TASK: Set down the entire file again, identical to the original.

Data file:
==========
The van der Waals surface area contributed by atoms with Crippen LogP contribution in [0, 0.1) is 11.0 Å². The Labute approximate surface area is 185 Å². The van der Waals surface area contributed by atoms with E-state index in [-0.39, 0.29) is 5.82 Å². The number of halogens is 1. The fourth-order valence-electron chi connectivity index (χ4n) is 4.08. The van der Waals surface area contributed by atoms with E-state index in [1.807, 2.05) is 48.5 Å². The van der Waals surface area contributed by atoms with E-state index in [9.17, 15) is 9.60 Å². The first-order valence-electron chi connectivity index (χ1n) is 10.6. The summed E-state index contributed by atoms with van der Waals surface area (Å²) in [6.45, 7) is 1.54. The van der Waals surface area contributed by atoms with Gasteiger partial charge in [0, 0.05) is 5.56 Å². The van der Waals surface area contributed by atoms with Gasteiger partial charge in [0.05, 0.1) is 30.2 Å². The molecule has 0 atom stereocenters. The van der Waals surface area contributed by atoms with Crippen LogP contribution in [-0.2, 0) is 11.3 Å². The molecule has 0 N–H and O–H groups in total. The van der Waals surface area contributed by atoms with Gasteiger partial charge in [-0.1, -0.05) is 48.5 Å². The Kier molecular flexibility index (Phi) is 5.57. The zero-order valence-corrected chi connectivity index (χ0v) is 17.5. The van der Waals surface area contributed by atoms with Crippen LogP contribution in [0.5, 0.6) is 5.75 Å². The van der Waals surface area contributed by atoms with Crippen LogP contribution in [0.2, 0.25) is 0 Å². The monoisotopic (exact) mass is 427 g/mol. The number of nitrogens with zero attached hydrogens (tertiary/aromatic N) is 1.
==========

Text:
The van der Waals surface area contributed by atoms with Crippen LogP contribution in [0, 0.1) is 11.0 Å². The Labute approximate surface area is 185 Å². The van der Waals surface area contributed by atoms with E-state index in [-0.39, 0.29) is 5.82 Å². The number of halogens is 1. The fourth-order valence-electron chi connectivity index (χ4n) is 4.08. The van der Waals surface area contributed by atoms with E-state index in [1.807, 2.05) is 48.5 Å². The van der Waals surface area contributed by atoms with E-state index in [9.17, 15) is 9.60 Å². The first-order valence-electron chi connectivity index (χ1n) is 10.6. The summed E-state index contributed by atoms with van der Waals surface area (Å²) in [6.45, 7) is 1.54. The van der Waals surface area contributed by atoms with Gasteiger partial charge in [0, 0.05) is 5.56 Å². The van der Waals surface area contributed by atoms with Gasteiger partial charge in [0.05, 0.1) is 30.2 Å². The molecule has 0 atom stereocenters. The van der Waals surface area contributed by atoms with Crippen LogP contribution in [-0.2, 0) is 11.3 Å². The molecule has 0 N–H and O–H groups in total. The van der Waals surface area contributed by atoms with Gasteiger partial charge in [-0.1, -0.05) is 48.5 Å². The Kier molecular flexibility index (Phi) is 5.57. The zero-order valence-corrected chi connectivity index (χ0v) is 17.5. The van der Waals surface area contributed by atoms with Crippen LogP contribution in [0.5, 0.6) is 5.75 Å². The van der Waals surface area contributed by atoms with Crippen LogP contribution in [0.2, 0.25) is 0 Å². The monoisotopic (exact) mass is 427 g/mol. The number of nitrogens with zero attached hydrogens (tertiary/aromatic N) is 1.